XENIA — Greene County residents can still respond to the 2020 Census by mail, by phone, or online, without meeting a census taker.
Census Day, April 1, has come and gone. This date is not a deadline; rather, it is used as a day to determine who is counted and where.
Greene County Regional Planning and Coordinating Commission is encouraging individuals to self-respond to the census as soon as possible, and to remind their family and friends, too. Residents are asked to record where they’re living and who is living in their home as of April 1. The reference date helps ensure that everyone is counted just once, even if they are moving or live in multiple homes.
As of April 1, 52.3 percent of households in Greene County had self-responded to the census. This compares to the statewide and nationwide response rate, 45.1 percent and 41.3 percent, respectively.
“While some operations have been delayed, the 2020 Census is underway, and it is safe, easy and important to respond,” U.S. Census Bureau officials said.
Based on guidance from federal, state and local health authorities, the U.S. Census Bureau suspended census field operations for two additional weeks to April 15 to protect the health and safety of the public, employees, and temporary census takers. The revised schedule for census takers to follow up in-person with households that have not responded in any way is now May 28 through Aug. 14.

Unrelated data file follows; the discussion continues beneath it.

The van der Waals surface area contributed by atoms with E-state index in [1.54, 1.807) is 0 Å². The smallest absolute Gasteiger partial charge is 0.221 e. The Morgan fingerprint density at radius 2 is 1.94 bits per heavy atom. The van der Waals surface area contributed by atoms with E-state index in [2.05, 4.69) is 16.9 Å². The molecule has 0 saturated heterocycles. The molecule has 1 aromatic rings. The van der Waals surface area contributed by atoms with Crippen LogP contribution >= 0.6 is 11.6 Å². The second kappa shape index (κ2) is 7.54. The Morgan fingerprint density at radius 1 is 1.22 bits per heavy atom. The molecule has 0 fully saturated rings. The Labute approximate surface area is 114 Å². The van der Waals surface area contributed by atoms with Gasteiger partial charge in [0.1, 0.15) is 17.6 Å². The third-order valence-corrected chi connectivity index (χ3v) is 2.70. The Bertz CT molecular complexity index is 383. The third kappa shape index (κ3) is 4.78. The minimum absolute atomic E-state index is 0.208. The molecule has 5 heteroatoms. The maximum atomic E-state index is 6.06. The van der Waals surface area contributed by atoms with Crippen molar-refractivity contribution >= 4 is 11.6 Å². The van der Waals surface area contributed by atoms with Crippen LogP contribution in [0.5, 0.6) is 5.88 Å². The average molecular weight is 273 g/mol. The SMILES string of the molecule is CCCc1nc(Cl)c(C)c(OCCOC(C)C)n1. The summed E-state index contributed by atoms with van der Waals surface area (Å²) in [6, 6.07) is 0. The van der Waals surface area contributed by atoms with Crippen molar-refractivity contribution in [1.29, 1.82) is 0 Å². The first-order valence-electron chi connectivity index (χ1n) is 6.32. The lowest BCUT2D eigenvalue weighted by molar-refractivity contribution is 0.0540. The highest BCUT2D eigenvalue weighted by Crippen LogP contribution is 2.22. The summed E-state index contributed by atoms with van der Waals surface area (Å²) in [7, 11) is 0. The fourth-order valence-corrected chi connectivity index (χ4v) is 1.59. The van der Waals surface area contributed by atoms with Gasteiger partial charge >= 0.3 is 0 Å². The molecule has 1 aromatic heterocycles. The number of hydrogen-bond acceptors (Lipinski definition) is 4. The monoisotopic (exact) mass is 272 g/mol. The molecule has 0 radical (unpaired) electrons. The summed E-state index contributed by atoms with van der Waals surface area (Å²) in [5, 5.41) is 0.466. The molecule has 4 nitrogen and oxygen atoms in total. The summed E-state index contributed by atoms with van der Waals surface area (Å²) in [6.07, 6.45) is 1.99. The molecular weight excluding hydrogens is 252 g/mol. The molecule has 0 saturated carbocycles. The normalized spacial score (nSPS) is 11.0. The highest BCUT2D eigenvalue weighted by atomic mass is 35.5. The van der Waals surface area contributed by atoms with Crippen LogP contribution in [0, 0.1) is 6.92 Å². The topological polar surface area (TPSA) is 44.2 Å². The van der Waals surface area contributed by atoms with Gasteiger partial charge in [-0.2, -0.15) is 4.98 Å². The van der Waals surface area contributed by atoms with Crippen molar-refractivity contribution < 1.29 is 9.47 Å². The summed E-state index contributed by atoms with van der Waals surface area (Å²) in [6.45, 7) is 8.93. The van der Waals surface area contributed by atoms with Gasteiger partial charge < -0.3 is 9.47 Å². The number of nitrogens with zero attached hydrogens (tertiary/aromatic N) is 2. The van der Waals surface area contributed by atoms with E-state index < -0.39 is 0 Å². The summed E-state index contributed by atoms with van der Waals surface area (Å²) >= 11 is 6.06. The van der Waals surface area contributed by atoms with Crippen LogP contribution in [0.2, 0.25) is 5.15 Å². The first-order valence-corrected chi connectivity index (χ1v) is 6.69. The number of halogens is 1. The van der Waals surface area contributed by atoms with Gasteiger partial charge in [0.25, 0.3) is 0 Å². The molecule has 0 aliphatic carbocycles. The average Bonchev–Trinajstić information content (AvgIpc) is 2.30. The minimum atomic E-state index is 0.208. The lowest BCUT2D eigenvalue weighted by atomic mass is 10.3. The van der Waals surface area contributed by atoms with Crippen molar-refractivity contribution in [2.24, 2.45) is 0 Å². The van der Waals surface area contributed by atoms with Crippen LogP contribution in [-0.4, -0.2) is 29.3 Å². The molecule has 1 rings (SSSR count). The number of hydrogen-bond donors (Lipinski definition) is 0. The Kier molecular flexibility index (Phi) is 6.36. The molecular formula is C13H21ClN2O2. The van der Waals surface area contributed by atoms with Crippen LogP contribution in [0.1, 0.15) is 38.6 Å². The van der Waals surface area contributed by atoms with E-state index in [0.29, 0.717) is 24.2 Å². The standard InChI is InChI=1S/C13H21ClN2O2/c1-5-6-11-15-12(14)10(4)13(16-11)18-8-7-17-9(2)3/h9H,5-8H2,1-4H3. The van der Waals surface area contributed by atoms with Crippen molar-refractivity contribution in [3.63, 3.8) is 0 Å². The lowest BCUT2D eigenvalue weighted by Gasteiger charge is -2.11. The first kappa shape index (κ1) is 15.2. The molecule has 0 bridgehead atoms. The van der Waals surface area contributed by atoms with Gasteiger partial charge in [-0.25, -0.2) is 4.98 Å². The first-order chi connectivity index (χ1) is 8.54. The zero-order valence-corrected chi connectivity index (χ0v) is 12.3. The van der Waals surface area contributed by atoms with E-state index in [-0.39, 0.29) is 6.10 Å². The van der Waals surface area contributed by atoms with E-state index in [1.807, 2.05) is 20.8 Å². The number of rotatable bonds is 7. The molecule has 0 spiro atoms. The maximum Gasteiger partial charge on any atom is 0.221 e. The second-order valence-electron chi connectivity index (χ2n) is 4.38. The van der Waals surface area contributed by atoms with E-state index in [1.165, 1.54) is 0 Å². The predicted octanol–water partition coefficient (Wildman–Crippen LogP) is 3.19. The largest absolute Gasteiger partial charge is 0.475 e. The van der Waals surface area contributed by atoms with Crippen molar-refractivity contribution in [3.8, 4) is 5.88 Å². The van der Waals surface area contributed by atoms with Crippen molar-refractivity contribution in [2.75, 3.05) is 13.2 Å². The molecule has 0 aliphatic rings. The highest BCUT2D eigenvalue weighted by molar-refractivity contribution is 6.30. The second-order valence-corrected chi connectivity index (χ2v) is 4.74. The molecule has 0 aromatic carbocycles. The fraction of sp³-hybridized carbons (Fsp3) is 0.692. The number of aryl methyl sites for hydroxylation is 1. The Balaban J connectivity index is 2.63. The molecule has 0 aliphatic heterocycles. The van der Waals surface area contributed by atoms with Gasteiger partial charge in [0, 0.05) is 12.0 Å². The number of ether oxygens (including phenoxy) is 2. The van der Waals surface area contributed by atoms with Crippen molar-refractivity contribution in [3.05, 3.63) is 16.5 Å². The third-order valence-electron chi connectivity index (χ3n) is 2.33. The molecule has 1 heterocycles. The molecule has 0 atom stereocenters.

By now, most homes should have received an invitation to participate in the census.
Residents can respond online at 2020Census.gov, over the phone by calling the number provided in their invitation or 844-330-2020, and by paper through the mail by mailing back the paper questionnaire sent to their home. The self-response phase has been extended to Aug. 14.
The census not only counts population, but also shapes the future of communities.
“Responding to the census actually means something. It means our fair share of funding helps everyone in one way or another,” Devon Shoemaker, executive director of Greene County Regional Planning and Coordinating Commission, said at the launch of Greene County’s Complete Count Committee (CCC) in July.
Census data determines how many seats each state will have in the U.S. House of Representatives, as well as redistricting of the state legislatures, county and city councils and voting districts. Federal and state dollars are allocated based on population.
“Every uncounted person at a minimum means a loss of $1,200 that would otherwise go to vital services and projects for our county,” Shoemaker said. “And in most cases it means a loss of services to our most vulnerable populations.”
An accurate population count also helps officials forecast transportation and housing needs, plan for emergency response and natural disasters, determine where to build hospitals, clinics, businesses and factories, and design facilities for people with disabilities, the elderly, children and students.
The census is confidential and protected.
For more information on responding to the census, visit 2020Census.gov.
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